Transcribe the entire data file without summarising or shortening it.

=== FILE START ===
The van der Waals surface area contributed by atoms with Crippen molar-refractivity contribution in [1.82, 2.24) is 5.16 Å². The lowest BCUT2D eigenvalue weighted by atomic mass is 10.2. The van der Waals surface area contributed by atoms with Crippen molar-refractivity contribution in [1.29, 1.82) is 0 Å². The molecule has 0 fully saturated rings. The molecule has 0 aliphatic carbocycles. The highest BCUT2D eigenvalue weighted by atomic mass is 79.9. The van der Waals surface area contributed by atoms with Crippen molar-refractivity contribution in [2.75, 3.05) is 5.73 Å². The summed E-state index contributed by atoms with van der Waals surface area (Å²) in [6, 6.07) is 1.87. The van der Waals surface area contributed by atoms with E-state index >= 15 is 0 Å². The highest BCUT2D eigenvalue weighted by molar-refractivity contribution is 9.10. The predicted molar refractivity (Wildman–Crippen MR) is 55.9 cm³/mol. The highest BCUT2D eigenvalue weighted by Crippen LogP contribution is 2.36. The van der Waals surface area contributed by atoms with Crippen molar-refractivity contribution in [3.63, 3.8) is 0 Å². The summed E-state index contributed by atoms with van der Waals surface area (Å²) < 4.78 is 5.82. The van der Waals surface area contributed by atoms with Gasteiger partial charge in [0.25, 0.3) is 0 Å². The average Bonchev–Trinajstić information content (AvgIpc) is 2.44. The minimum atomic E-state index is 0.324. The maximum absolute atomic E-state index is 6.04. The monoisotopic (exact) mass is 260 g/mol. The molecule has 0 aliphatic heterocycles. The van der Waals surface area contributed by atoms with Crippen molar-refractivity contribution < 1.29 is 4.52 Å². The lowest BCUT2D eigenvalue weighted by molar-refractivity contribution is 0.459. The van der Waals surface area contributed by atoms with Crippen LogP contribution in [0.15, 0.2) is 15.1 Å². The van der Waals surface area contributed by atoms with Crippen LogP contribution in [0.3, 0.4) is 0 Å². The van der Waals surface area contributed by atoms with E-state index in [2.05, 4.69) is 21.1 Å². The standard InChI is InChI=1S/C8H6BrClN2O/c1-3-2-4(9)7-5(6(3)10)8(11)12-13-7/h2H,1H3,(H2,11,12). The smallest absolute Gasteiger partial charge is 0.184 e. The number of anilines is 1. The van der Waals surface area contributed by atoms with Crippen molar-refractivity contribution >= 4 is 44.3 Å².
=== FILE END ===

The van der Waals surface area contributed by atoms with Crippen molar-refractivity contribution in [1.82, 2.24) is 5.16 Å². The lowest BCUT2D eigenvalue weighted by atomic mass is 10.2. The van der Waals surface area contributed by atoms with Crippen molar-refractivity contribution in [1.29, 1.82) is 0 Å². The molecule has 0 fully saturated rings. The molecule has 0 aliphatic carbocycles. The highest BCUT2D eigenvalue weighted by atomic mass is 79.9. The van der Waals surface area contributed by atoms with Crippen molar-refractivity contribution in [2.75, 3.05) is 5.73 Å². The summed E-state index contributed by atoms with van der Waals surface area (Å²) in [6, 6.07) is 1.87. The van der Waals surface area contributed by atoms with E-state index >= 15 is 0 Å². The highest BCUT2D eigenvalue weighted by molar-refractivity contribution is 9.10. The predicted molar refractivity (Wildman–Crippen MR) is 55.9 cm³/mol. The highest BCUT2D eigenvalue weighted by Crippen LogP contribution is 2.36. The van der Waals surface area contributed by atoms with Crippen molar-refractivity contribution in [3.63, 3.8) is 0 Å². The summed E-state index contributed by atoms with van der Waals surface area (Å²) < 4.78 is 5.82. The van der Waals surface area contributed by atoms with Gasteiger partial charge in [0.25, 0.3) is 0 Å². The average Bonchev–Trinajstić information content (AvgIpc) is 2.44. The minimum atomic E-state index is 0.324. The maximum absolute atomic E-state index is 6.04. The monoisotopic (exact) mass is 260 g/mol. The molecule has 0 aliphatic heterocycles. The van der Waals surface area contributed by atoms with Crippen molar-refractivity contribution < 1.29 is 4.52 Å². The lowest BCUT2D eigenvalue weighted by molar-refractivity contribution is 0.459. The van der Waals surface area contributed by atoms with Crippen LogP contribution in [0.15, 0.2) is 15.1 Å². The van der Waals surface area contributed by atoms with Crippen LogP contribution in [0.3, 0.4) is 0 Å². The van der Waals surface area contributed by atoms with E-state index in [2.05, 4.69) is 21.1 Å². The standard InChI is InChI=1S/C8H6BrClN2O/c1-3-2-4(9)7-5(6(3)10)8(11)12-13-7/h2H,1H3,(H2,11,12). The smallest absolute Gasteiger partial charge is 0.184 e. The number of anilines is 1. The van der Waals surface area contributed by atoms with Crippen molar-refractivity contribution >= 4 is 44.3 Å².